Here are some of the latest health and medical news
developments, compiled by the editors of
Movie Smoking Ups Teens' Risk Of Starting the Habit: Study
Teens are more likely to start smoking if they see a lot of
movie scenes that depict smoking, according to a new study.
It found that youth exposed to a lot of onscreen smoking are
about three times more likely to begin smoking than those with less
exposure to smoking in movies.
The researchers also analyzed the top-grossing movies from 1991
to 2009 and found that depictions of tobacco use have declined in
recent years. However, more than half of the PG-13-rated movies
released in 2009 still contained tobacco imagery.
The study appears today in the latest
Morbidity and Mortality Weekly Report, published by the U.S. Centers for Disease Control and Prevention.
The authors suggested a number of ways to decrease the negative
impact of movie smoking on young people: give R ratings to new
movies that portray tobacco use; require that strong anti-tobacco
ads be shown before movies that depict smoking; and forbid tobacco
brand displays in movies.
Low Levels of Income, Education Increase Women's Diabetes Risk:
Poverty and low levels of education appear to be associated with
increased risk for type 2 diabetes in women, a new study released
Wednesday by Statistics Canada reports.
The two factors are independent of other diabetes risk factors,
including the well-documented connection between being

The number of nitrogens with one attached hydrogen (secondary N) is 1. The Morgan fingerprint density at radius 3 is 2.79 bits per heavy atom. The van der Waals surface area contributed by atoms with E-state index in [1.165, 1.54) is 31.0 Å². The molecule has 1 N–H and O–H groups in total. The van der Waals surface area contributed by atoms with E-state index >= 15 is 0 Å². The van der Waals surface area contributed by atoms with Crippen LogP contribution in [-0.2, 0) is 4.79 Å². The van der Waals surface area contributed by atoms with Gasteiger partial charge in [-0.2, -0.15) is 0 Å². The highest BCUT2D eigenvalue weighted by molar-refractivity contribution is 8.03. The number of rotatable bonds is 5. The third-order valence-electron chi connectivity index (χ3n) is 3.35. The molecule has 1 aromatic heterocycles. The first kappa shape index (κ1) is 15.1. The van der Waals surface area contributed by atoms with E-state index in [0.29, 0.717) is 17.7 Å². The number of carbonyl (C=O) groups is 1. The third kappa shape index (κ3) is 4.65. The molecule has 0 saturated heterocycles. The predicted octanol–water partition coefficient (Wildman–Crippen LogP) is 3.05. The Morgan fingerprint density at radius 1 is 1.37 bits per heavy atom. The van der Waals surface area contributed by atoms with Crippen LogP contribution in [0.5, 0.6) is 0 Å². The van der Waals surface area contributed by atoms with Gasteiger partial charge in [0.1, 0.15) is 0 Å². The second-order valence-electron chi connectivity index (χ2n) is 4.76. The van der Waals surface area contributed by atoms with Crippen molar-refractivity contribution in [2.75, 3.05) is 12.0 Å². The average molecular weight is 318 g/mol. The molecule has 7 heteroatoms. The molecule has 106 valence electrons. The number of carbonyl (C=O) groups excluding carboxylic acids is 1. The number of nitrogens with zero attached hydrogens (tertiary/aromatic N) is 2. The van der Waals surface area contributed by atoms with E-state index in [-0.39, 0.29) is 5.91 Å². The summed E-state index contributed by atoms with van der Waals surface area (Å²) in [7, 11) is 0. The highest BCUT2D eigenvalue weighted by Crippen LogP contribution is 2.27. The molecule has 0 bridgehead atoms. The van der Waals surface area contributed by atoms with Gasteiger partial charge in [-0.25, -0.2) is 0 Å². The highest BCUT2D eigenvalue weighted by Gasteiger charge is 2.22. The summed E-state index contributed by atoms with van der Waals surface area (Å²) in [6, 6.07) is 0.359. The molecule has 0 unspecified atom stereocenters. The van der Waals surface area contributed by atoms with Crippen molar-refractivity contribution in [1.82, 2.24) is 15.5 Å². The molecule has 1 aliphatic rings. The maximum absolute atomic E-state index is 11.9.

overweight/obese and diabetes,
CBC News reported.
Lower-income women were much more likely to develop diabetes
than those in high-income households. But household income didn't
appear to influence diabetes risk in men. Their main risk factors
were being overweight/obese and behaviors such as smoking, heavy
drinking and physical inactivity.
The 15-year study included 12,333 participants, aged 18 and
older, in the National Population Health Survey. Among those who
were diabetes-free in 1994-95, 7.2 percent of men and 6.3 percent
of women had either developed diabetes or died of the disease by
CBC News reported.
Possible Link Between Athletes' Head Injuries and Lou Gehrig's
There appears to be a connection between head injuries in
athletes and Lou Gehrig's disease, according to a new study.
Boston University neurology professor Dr. Ann McKee found toxic
proteins in the spinal cords of three athletes who suffered head
injuries during their careers and later died of Lou Gehrig's
disease, also called amyotrophic lateral sclerosis (ALS), the
Associated Press reported.
The same toxic proteins have been found in the brains of
athletes with chronic traumatic encephalopathy (CTE). This
condition is associated with head injuries and patients experience
abnormal behavior, cognitive decline and dementia.
McKee launched her study after noticing that ALS appears to
affect an unusually high number of football players. People with
ALS lose the ability to move and speak as the disease attacks nerve
cells in the brain and spinal cord.
She analyzed the brains and spinal cords of former Minnesota
Vikings linebacker Wally Hilgenberg, former Southern California
linebacker Eric Scoggins, and an unnamed boxer, the
AP reported. All of them died of ALS.
The spines of all three athletes contained the toxic proteins.
But these proteins were not present in the spines of athletes who
had CTE but not ALS, nor in non-athletes who died of ALS.
The study appears in the
Journal of Neuropathology and Experimental Neurology.
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